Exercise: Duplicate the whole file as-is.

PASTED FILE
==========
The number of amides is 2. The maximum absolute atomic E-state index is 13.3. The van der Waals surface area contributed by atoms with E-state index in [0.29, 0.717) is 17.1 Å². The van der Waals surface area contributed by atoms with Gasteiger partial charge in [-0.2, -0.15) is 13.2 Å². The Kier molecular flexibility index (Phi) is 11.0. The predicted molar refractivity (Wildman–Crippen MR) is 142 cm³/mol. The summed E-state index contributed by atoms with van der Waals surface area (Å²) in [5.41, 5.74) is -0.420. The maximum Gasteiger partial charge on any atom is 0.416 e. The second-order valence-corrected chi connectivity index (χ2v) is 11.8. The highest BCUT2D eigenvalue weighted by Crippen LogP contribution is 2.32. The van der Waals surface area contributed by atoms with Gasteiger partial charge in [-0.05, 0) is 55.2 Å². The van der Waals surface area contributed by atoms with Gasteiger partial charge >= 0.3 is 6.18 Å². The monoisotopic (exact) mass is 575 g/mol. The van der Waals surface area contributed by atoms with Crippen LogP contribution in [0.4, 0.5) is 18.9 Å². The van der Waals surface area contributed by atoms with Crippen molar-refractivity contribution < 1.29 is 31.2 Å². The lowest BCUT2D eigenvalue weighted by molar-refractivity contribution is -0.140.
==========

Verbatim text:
The number of amides is 2. The maximum absolute atomic E-state index is 13.3. The van der Waals surface area contributed by atoms with E-state index in [0.29, 0.717) is 17.1 Å². The van der Waals surface area contributed by atoms with Gasteiger partial charge in [-0.2, -0.15) is 13.2 Å². The Kier molecular flexibility index (Phi) is 11.0. The predicted molar refractivity (Wildman–Crippen MR) is 142 cm³/mol. The summed E-state index contributed by atoms with van der Waals surface area (Å²) in [5.41, 5.74) is -0.420. The maximum Gasteiger partial charge on any atom is 0.416 e. The second-order valence-corrected chi connectivity index (χ2v) is 11.8. The highest BCUT2D eigenvalue weighted by Crippen LogP contribution is 2.32. The van der Waals surface area contributed by atoms with Gasteiger partial charge in [-0.05, 0) is 55.2 Å². The van der Waals surface area contributed by atoms with Gasteiger partial charge >= 0.3 is 6.18 Å². The monoisotopic (exact) mass is 575 g/mol. The van der Waals surface area contributed by atoms with Crippen LogP contribution in [0.4, 0.5) is 18.9 Å². The van der Waals surface area contributed by atoms with Crippen molar-refractivity contribution < 1.29 is 31.2 Å². The lowest BCUT2D eigenvalue weighted by molar-refractivity contribution is -0.140.